Tag Archive for: GEO

During financial results, Eutelsat CEO Eva Berneke stated that a search for companies to construct OneWeb’s second-generation constellation would most likely commence by the end of June. The RFP (request for proposals) is anticipated to allow for launches to begin in 2025 or 2026 for a low Earth orbit (LEO) network with an estimated cost of $4 billion.

Gen 2’s needs will be covered by launch options reserved by the companies, which include new rockets created by Arianespace, Blue Origin, and Relativity Space. According to Berneke, replenishment plans for OneWeb’s current generation of 648 proposed satellites would only extend the constellation’s lifespan to 2027 or 2028.

The next-generation constellation is expected to enable faster speeds and denser coverage with many more satellites, even though the specifications have not yet been finalized. OneWeb has thus far deployed 542 satellites, while SpaceX and India’s space agency intend to launch a batch of satellites in late February and early March, giving OneWeb global coverage once they become operational by January 2024.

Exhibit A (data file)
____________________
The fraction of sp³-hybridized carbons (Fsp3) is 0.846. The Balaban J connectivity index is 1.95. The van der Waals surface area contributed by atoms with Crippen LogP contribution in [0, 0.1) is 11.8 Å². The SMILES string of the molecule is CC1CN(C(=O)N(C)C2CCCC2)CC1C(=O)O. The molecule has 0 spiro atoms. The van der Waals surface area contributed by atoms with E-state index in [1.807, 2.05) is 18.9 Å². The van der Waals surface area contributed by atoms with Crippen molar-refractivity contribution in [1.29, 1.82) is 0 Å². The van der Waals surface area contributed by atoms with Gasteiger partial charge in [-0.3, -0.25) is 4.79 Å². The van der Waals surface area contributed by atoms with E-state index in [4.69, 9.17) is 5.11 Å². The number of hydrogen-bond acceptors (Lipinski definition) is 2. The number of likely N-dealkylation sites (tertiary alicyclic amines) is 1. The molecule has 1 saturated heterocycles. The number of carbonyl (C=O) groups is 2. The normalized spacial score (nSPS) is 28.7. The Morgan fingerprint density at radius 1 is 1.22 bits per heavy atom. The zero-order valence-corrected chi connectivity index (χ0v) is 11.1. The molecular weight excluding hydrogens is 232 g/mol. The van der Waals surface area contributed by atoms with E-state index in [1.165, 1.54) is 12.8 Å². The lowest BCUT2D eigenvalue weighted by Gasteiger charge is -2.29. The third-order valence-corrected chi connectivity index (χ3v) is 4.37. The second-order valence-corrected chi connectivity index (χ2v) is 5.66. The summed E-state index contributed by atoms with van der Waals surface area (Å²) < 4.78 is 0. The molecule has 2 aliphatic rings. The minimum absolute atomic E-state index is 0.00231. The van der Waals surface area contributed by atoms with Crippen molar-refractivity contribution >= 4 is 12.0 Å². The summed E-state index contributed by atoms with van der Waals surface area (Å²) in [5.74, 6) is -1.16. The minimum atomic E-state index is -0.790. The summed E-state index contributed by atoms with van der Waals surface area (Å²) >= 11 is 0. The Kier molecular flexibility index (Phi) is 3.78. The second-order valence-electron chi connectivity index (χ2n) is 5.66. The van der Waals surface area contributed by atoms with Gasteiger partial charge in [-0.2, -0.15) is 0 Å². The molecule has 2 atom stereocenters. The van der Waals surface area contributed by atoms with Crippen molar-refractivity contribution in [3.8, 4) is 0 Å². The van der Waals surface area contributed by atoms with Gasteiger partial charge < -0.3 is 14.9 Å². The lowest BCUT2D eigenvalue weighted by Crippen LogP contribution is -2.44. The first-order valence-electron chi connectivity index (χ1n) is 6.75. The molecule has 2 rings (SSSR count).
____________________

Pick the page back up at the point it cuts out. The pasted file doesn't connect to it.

The French geostationary satellite operator, Eutelsat, is reportedly making good progress in obtaining the final regulatory approvals needed from France and the United States to acquire OneWeb through a merger deal that was announced last year. Unlike Viasat’s plan to purchase British operator Inmarsat, the Eutelsat-OneWeb deal did not raise any concerns from Europe regarding a potential reduction in competition in the satellite services market.

According to CEO Rodolphe Belmer, there were no regulatory questions raised that were not typical, and there is no overlap between OneWeb’s and Eutelsat’s markets, as they operate in different orbits with no competing capacities. However, Belmer emphasized the need for regulators to fully understand the satellite market, especially given the newness of the constellation market. Assuming that Eutelsat’s shareholders approve the transaction, the company expects to complete the OneWeb deal in the second or third quarter of this year.